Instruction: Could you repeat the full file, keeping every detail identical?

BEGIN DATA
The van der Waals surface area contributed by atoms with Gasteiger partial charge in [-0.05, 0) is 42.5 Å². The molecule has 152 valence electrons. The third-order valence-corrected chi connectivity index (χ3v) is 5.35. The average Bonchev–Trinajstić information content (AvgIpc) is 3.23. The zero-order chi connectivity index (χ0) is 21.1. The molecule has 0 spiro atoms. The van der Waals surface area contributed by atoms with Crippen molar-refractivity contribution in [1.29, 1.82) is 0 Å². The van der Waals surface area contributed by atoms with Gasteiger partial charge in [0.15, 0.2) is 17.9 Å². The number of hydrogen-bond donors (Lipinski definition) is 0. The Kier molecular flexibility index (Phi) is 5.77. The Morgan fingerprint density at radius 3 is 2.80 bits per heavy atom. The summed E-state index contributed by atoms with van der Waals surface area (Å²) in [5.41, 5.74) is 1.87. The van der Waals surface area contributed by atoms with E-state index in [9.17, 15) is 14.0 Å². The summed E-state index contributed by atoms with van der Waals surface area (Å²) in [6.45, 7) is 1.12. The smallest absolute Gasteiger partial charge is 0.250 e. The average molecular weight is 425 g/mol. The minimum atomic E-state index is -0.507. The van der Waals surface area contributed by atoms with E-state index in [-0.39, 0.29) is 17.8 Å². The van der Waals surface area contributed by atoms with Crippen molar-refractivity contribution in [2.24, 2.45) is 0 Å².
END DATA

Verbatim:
The van der Waals surface area contributed by atoms with Gasteiger partial charge in [-0.05, 0) is 42.5 Å². The molecule has 152 valence electrons. The third-order valence-corrected chi connectivity index (χ3v) is 5.35. The average Bonchev–Trinajstić information content (AvgIpc) is 3.23. The zero-order chi connectivity index (χ0) is 21.1. The molecule has 0 spiro atoms. The van der Waals surface area contributed by atoms with Crippen molar-refractivity contribution in [1.29, 1.82) is 0 Å². The van der Waals surface area contributed by atoms with Gasteiger partial charge in [0.15, 0.2) is 17.9 Å². The number of hydrogen-bond donors (Lipinski definition) is 0. The Kier molecular flexibility index (Phi) is 5.77. The Morgan fingerprint density at radius 3 is 2.80 bits per heavy atom. The summed E-state index contributed by atoms with van der Waals surface area (Å²) in [5.41, 5.74) is 1.87. The van der Waals surface area contributed by atoms with E-state index in [9.17, 15) is 14.0 Å². The summed E-state index contributed by atoms with van der Waals surface area (Å²) in [6.45, 7) is 1.12. The smallest absolute Gasteiger partial charge is 0.250 e. The average molecular weight is 425 g/mol. The minimum atomic E-state index is -0.507. The van der Waals surface area contributed by atoms with E-state index in [-0.39, 0.29) is 17.8 Å². The van der Waals surface area contributed by atoms with Crippen molar-refractivity contribution in [2.24, 2.45) is 0 Å².